Bitwarden is probably the number one password manager that comes to mind when you say you strictly want an open source password manager. They have been around for a while and have always been know for transparency and security. Bitwarden also has a free plan that offers all of the major features one would expect from a password manager. Bitwarden is also active in the login security community, participating in efforts to make passkeys more common and useful for users. If you decide to pay for Bitwarden, which I recommend after using it for a few weeks to make sure you like it, the subscription is $10 (USD) per year (or $40 per year for 6 users). The subscription gives you access to the Bitwarden Authenticator, Bitwarden's 2FA manager built directly into your password manager. And a few more nice to have features, like secure file uploads, security reports, and emergency access.

Proton Pass: the powerful, integrated option

Not to doot Proton's horn, but I will start by saying that Proton Pass just looks plain better than Bitwarden.

Proton Pass browser extension locked Proton Pass browser extension locked

Bitwarden browser extension locked Bitwarden browser extension locked

Proton Pass is a newer entry to the password manager space. It is made by the same team who made Proton Mail, the encrypted and secure email service that doesn't spy on you. Just because it is new doesn't make it worse. I have used each extensively in both Chrome (Brave) and Firefox as well as their Android apps and I think that Proton Pass's auto fill just works better in all cases. The free Proton Pass plan allows you to store 2FA keys, which I think is important, and also gives you access to 10 "hide-my-email aliases". Email aliases are a unique approach that Proton has engineered and I haven't seen anything quite like it. Basically, using their tooling from SimpleLogin, Proton Pass can generate an email address for you to give websites when signing up. This alias points to Proton's servers and when an email is sent to that address, it immediately gets redirected to your inbox. When that company inevitably either sells/leaks your email address and it starts getting spammed with ads, you can just go to your dashboard and disable (or delete) the address. Boom. No more email spam. It is just gone. Unfortunately, if you are only looking for a password manager, Proton Pass may not be for you. Proton Pass works best (and is a better deal) if it is bought in a Proton Mail bundle, which includes Mail, Calendar, Drive, VPN and Pass. However, as a Proton Family Plan user myself, I highly recommend looking into protecting yourself and those you love with Proton.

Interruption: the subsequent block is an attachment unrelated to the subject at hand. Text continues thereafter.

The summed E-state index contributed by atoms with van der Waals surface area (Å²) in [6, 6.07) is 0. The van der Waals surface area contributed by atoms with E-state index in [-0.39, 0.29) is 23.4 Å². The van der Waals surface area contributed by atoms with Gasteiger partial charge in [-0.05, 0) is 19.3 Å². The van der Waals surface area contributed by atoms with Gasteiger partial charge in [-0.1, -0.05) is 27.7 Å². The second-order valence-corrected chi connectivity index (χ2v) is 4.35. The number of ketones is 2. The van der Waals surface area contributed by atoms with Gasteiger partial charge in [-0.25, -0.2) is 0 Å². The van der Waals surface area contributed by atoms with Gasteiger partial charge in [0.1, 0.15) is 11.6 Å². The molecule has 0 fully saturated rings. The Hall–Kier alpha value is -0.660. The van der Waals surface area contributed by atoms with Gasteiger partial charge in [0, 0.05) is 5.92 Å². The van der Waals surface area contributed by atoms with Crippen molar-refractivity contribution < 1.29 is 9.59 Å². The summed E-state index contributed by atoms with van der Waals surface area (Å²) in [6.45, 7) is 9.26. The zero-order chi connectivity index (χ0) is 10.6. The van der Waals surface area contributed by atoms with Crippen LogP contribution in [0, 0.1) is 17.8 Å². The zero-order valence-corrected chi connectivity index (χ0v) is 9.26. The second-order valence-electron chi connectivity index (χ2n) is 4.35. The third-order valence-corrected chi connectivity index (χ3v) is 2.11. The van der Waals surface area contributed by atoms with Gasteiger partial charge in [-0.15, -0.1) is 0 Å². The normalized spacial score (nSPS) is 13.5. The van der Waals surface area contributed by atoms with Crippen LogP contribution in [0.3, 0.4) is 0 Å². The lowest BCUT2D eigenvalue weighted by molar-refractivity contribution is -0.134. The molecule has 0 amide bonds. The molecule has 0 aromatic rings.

What about KeePass/KeePassXC?

KeePass (and its fork, KeePassXC) is a great password manager that I really love a lot. It takes a little different approach to managing passwords than pretty much any other password manager. KeePass is an offline password manager. KeePass doesn't have some server somewhere that you put your passwords in. Instead, it is up to you to manage the password database. This gives you maximum control over your data, and you can even make your own KeePass server to get a similar experience to using the cloud. However, it is a lot more technical than one of the other plug-and-play password managers. You are also very responsible for your passwords. If you loose your database... your done. Gone. Just plain out of luck. There is nothing anyone anywhere can do about that. With online password managers, you can set recovery methods to get into your account in case you misplace your password. If a natural disaster hits your house, the cloud password managers will be unaffected and you will still have all of your logins.

Part of me wants to rent a Virtual Private Server (VPS) and run my own KeePass server, but man, Proton Pass (my current password manager) is so nice and easy to use.

What about 1Password?

This is a more technical topic, but in short I do not recommend 1Password since they are not interested in open sourcing their client applications. While their intentions seem sincere, my personal biases lead me to be more skeptical when you won't trust me to read the code that is running on my computer. Trust in IT is bad. Never trust developers and companies. The password managers I mentioned above allow the user to review the software, reducing trust placed in the developers of the project.


So! Now you know a lot about password managers, why they are important, and which ones you can look into. Now, if you are ready to dive in and set up your password manager, then just click this link to follow my guide on setting up Bitwarden.